So you can imagine my confusion with this whole ‘recession’ thing. What I’m hearing is that a couple of years ago everything was dandy, and then poof all the money disappeared overnight. Oh, and it was all Bush’s fault. Along with that Madoff guy and his dog Ponzi.
Fortunately, all the money that disappeared was found by the Obama administration (yay!) because now they’re giving it all back out! Yep, they found the missing money and they’re doing the right thing and giving it back to us, the rightful owners! Well, us and poorly run banks and the failing auto industry…
Maybe I’m crazy. Maybe I don’t understand the deep intricate details of the nation’s economy, but why don’t we pay back our debt? Part of this recession is about dried up credit, right? Isn’t at least part of the reason the credit system dried up because we borrowed money to live lives we couldn’t afford? We used all the credit up, so shouldn’t we work on paying it back rather than asking an anonymous third party we like to call “the taxpayer” to inject money back into the system?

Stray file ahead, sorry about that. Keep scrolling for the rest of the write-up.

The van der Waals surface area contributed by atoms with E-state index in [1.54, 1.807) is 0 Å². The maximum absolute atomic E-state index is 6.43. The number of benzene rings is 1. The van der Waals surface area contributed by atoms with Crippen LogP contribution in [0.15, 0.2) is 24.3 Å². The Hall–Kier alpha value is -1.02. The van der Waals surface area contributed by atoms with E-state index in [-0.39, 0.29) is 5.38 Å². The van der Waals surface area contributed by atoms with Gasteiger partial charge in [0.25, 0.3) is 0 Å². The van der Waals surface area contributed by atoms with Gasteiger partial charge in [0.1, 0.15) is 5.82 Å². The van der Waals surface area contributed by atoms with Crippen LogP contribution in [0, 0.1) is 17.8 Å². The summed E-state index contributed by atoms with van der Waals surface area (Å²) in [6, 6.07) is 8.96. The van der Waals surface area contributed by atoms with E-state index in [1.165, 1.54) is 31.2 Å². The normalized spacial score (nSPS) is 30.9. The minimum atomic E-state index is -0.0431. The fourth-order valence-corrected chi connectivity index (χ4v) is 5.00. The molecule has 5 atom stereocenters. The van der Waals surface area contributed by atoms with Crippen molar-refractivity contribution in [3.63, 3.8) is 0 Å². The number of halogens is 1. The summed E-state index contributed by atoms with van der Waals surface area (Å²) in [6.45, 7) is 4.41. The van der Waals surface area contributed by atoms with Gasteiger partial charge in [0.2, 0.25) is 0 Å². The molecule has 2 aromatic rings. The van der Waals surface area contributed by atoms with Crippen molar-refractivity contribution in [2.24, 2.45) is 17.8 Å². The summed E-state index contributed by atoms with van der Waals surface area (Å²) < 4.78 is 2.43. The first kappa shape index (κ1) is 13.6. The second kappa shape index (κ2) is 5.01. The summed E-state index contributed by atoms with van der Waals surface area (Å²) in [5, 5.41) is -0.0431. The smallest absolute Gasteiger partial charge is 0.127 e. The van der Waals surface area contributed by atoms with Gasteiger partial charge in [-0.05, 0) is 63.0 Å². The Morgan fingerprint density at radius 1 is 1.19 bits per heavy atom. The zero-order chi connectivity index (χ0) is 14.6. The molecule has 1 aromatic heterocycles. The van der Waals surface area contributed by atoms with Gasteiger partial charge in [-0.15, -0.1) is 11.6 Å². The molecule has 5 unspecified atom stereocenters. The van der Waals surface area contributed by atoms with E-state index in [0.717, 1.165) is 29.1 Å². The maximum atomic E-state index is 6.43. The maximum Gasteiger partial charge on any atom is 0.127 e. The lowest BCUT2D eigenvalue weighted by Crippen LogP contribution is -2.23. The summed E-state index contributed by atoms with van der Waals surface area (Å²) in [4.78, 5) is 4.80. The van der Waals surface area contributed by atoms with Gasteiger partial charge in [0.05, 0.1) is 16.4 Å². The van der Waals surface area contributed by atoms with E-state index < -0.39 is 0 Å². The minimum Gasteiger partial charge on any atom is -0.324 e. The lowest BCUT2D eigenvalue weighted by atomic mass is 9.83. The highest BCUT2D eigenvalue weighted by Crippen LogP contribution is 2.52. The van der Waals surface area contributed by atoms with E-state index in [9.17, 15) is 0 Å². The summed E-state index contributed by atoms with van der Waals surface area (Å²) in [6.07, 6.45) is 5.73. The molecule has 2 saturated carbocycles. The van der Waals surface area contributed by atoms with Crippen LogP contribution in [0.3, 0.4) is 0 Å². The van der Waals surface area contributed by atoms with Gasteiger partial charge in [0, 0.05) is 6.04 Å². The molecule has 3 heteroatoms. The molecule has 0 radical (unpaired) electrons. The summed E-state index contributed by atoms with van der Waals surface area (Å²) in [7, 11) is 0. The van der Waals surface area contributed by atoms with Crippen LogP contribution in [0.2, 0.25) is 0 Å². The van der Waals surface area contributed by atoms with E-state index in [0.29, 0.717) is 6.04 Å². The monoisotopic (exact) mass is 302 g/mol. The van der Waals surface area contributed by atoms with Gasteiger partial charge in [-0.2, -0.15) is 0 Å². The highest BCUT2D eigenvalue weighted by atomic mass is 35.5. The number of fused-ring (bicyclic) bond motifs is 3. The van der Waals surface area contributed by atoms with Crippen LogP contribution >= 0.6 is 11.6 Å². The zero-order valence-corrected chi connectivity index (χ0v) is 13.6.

During the presidential debate at Belmont, Obama and McCain were asked what sacrifices they wanted Americans to make for these economic times. Neither answered the question, and I was disappointed. I really wanted to know how we, as Americans, could make sacrifices for the greater good of our country, maybe even for our world. I’m not even talking about huge sacrifices like the ones our great Founding Parents had to make so that we could have freedom, independence and cheap tea.
No, I’m talking about sacrifice along the lines of WWII rationing. There wasn’t enough butter and gasoline for everyone so the government said we’d have to learn to share better, for at least a little while. I guess the government could have said, “Sit tight, America. We’re going to pull some butter out of thin air, or maybe steal gasoline from another country. We aren’t real sure on the details, but don’t worry your life won’t have to change a bit.” But they didn’t say that. They said, “Um, here is how much butter and gasoline we have, so let’s figure out how to make it work with what we’ve got. Go team!”
Maybe 1940’s butter and gasoline is the equivalent to today’s credit card, and instead of making more credit magically appear we need to ration what is left and pay back what we owe. Maybe we need to quit spending what we don’t have on things we don’t need.
Maybe I’ve been listening to too much Dave Ramsey…